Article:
Plastic waste to be converted into vanillin

Plastic bottles have been transformed into vanilla flavor using genetically modified bacteria. For the first time, a valuable chemical substance was extracted from plastic waste. Recycling plastic bottles into more profitable materials can make the recycling process more attractive and efficient. Plastics currently lose about 95%.

Researchers have developed mutant enzymes to break down the polyethylene terephthalate polymer used to make beverage bottles into its main components, Terephthalic acid (TA). Now scientists have used insects to convert TA into vanillin. Vanillin is commonly used in the food and cosmetic industries and is an important free-flowing chemical used in the manufacture of drugs, detergents and herbicides.

In 2018, it was 37,000 tons, far exceeding the supply of natural vanilla pods. Currently, approximately 85% of vanillin is synthesized from chemicals derived from fossil fuels. Stephen Wallace, also from the University of Edinburgh, said: “Our work challenges the notion that plastic is a problematic waste, but shows its use as a new carbon resource that can be used to make high-quality product.

Approximately 1 million plastic bottles are sold worldwide every minute, of which only 14% are recycled. Even recycled bottles can now only be processed into opaque fibers to make clothes or carpets. Escherichia coli converts TA to vanillin. According to Wallace, scientists heated the microbial broth to 37°C for one day under the same conditions as brewing, and converted 79% of TA into vanillin.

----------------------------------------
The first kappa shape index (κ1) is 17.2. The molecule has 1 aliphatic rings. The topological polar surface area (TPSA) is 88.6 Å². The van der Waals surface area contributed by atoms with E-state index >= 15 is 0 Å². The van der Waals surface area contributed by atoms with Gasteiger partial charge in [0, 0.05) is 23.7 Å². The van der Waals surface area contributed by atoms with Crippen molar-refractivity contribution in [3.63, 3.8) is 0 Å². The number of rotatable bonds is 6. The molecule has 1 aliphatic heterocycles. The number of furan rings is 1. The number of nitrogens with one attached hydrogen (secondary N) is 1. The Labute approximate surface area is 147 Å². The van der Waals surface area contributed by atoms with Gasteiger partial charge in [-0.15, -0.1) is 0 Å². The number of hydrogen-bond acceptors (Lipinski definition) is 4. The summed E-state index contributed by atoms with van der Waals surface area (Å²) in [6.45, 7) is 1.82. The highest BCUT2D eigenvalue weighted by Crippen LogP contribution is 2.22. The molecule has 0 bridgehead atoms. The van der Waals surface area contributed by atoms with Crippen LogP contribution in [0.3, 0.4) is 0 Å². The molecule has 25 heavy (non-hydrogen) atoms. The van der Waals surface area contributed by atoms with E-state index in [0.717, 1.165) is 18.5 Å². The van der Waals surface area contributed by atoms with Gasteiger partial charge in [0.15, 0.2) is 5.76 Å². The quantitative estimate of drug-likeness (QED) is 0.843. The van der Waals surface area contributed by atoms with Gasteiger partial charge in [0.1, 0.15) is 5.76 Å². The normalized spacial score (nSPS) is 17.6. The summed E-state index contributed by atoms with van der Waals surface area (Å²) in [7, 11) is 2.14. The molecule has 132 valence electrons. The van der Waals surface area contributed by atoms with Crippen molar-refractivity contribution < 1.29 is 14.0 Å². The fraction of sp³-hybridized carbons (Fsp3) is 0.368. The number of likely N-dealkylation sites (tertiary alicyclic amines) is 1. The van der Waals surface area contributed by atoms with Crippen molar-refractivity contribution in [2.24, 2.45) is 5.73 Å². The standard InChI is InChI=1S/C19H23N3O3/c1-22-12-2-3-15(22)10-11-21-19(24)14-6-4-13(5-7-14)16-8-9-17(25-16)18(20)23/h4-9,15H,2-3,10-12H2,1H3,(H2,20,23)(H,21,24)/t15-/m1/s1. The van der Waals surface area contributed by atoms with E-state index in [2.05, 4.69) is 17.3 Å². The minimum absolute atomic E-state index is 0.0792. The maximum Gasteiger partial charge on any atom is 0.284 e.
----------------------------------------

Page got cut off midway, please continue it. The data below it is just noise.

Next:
Ellie Crawford of the Royal Society of Chemistry said: “This is a very interesting application of microbiological science in increasing resistance. The use of microorganisms to convert environmentally harmful plastic waste into products. Most importantly, it is green. A good demonstration of chemistry.

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Recent studies have shown that bottles are the second most common type of plastic pollution in the ocean after plastic bags. In 2018, scientists accidentally created a plastic that can decompose. The mutant enzyme in the bottle, and subsequent work produced a super enzyme that can chew plastic bottles.

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By Joe Nelson

A Scottish transplant to Canada, Joe writes about tech, film, streaming, games and sometimes other things. He lives with his partner and many, many plants. You can send him things or ask why you should fill your home with photos.

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